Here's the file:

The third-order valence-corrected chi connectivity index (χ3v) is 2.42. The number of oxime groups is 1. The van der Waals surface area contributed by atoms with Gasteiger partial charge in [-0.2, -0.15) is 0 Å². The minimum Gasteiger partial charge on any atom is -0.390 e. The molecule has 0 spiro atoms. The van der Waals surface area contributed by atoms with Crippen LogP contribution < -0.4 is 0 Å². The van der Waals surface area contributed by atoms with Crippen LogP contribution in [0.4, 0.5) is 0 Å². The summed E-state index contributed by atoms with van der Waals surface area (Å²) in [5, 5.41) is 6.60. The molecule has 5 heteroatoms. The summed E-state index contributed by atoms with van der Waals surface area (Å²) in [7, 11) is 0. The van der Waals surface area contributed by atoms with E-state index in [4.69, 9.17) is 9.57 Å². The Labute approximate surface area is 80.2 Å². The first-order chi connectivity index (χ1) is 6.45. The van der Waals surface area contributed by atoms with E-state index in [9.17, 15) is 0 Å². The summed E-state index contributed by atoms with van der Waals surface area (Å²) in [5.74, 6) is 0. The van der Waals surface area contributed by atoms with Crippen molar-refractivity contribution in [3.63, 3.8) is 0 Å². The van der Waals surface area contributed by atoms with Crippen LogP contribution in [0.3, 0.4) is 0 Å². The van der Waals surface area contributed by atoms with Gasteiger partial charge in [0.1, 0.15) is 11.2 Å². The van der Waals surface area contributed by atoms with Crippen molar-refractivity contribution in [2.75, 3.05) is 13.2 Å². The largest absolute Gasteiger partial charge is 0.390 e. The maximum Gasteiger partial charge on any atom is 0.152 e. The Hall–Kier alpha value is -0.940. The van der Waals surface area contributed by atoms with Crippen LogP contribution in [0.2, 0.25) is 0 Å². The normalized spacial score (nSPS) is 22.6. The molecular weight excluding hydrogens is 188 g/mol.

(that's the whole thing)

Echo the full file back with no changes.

The third-order valence-corrected chi connectivity index (χ3v) is 2.42. The number of oxime groups is 1. The van der Waals surface area contributed by atoms with Gasteiger partial charge in [-0.2, -0.15) is 0 Å². The minimum Gasteiger partial charge on any atom is -0.390 e. The molecule has 0 spiro atoms. The van der Waals surface area contributed by atoms with Crippen LogP contribution < -0.4 is 0 Å². The van der Waals surface area contributed by atoms with Crippen LogP contribution in [0.4, 0.5) is 0 Å². The summed E-state index contributed by atoms with van der Waals surface area (Å²) in [5, 5.41) is 6.60. The molecule has 5 heteroatoms. The summed E-state index contributed by atoms with van der Waals surface area (Å²) in [7, 11) is 0. The van der Waals surface area contributed by atoms with E-state index in [4.69, 9.17) is 9.57 Å². The Labute approximate surface area is 80.2 Å². The first-order chi connectivity index (χ1) is 6.45. The van der Waals surface area contributed by atoms with E-state index in [9.17, 15) is 0 Å². The summed E-state index contributed by atoms with van der Waals surface area (Å²) in [5.74, 6) is 0. The van der Waals surface area contributed by atoms with Crippen molar-refractivity contribution in [3.63, 3.8) is 0 Å². The van der Waals surface area contributed by atoms with Crippen LogP contribution in [0.3, 0.4) is 0 Å². The van der Waals surface area contributed by atoms with Gasteiger partial charge in [0.1, 0.15) is 11.2 Å². The van der Waals surface area contributed by atoms with Crippen molar-refractivity contribution in [2.75, 3.05) is 13.2 Å². The largest absolute Gasteiger partial charge is 0.390 e. The maximum Gasteiger partial charge on any atom is 0.152 e. The Hall–Kier alpha value is -0.940. The van der Waals surface area contributed by atoms with Crippen LogP contribution in [0.2, 0.25) is 0 Å². The normalized spacial score (nSPS) is 22.6. The molecular weight excluding hydrogens is 188 g/mol.